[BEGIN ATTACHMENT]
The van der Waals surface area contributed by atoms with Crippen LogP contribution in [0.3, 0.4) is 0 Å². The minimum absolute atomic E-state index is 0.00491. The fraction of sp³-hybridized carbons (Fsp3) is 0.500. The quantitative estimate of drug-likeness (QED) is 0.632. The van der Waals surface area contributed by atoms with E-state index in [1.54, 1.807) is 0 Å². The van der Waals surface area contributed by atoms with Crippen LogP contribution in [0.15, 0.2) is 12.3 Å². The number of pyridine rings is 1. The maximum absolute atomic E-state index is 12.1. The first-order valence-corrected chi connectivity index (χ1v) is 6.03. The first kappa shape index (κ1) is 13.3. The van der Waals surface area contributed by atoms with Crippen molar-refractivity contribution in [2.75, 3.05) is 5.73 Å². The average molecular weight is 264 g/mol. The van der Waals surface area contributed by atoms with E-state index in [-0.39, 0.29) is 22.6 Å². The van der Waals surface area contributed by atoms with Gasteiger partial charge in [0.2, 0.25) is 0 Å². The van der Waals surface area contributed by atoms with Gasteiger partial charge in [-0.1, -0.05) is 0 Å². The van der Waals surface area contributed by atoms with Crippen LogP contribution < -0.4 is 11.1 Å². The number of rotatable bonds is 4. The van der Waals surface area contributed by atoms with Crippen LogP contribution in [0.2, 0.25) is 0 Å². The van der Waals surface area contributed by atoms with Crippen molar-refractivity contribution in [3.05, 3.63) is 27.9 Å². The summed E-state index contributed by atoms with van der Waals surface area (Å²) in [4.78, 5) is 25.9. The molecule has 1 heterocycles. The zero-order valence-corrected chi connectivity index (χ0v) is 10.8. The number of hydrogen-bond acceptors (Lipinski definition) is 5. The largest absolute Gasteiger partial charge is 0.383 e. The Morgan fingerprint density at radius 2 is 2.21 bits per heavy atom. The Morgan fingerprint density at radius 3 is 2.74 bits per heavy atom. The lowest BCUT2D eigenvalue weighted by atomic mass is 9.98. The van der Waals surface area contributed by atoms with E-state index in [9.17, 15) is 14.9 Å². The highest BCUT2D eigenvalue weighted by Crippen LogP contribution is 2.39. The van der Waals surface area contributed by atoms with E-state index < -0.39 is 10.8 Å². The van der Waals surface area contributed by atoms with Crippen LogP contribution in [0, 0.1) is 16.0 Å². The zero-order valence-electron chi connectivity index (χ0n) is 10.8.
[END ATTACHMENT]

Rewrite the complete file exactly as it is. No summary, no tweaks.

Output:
The van der Waals surface area contributed by atoms with Crippen LogP contribution in [0.3, 0.4) is 0 Å². The minimum absolute atomic E-state index is 0.00491. The fraction of sp³-hybridized carbons (Fsp3) is 0.500. The quantitative estimate of drug-likeness (QED) is 0.632. The van der Waals surface area contributed by atoms with E-state index in [1.54, 1.807) is 0 Å². The van der Waals surface area contributed by atoms with Crippen LogP contribution in [0.15, 0.2) is 12.3 Å². The number of pyridine rings is 1. The maximum absolute atomic E-state index is 12.1. The first-order valence-corrected chi connectivity index (χ1v) is 6.03. The first kappa shape index (κ1) is 13.3. The van der Waals surface area contributed by atoms with Crippen molar-refractivity contribution in [2.75, 3.05) is 5.73 Å². The average molecular weight is 264 g/mol. The van der Waals surface area contributed by atoms with E-state index in [-0.39, 0.29) is 22.6 Å². The van der Waals surface area contributed by atoms with Gasteiger partial charge in [0.2, 0.25) is 0 Å². The van der Waals surface area contributed by atoms with Gasteiger partial charge in [-0.1, -0.05) is 0 Å². The van der Waals surface area contributed by atoms with Crippen LogP contribution < -0.4 is 11.1 Å². The number of rotatable bonds is 4. The van der Waals surface area contributed by atoms with Crippen LogP contribution in [0.2, 0.25) is 0 Å². The van der Waals surface area contributed by atoms with Crippen molar-refractivity contribution in [3.05, 3.63) is 27.9 Å². The summed E-state index contributed by atoms with van der Waals surface area (Å²) in [4.78, 5) is 25.9. The molecule has 1 heterocycles. The zero-order valence-corrected chi connectivity index (χ0v) is 10.8. The number of hydrogen-bond acceptors (Lipinski definition) is 5. The largest absolute Gasteiger partial charge is 0.383 e. The Morgan fingerprint density at radius 2 is 2.21 bits per heavy atom. The Morgan fingerprint density at radius 3 is 2.74 bits per heavy atom. The lowest BCUT2D eigenvalue weighted by atomic mass is 9.98. The van der Waals surface area contributed by atoms with E-state index in [9.17, 15) is 14.9 Å². The highest BCUT2D eigenvalue weighted by Crippen LogP contribution is 2.39. The van der Waals surface area contributed by atoms with E-state index < -0.39 is 10.8 Å². The van der Waals surface area contributed by atoms with Crippen LogP contribution in [0, 0.1) is 16.0 Å². The zero-order valence-electron chi connectivity index (χ0n) is 10.8.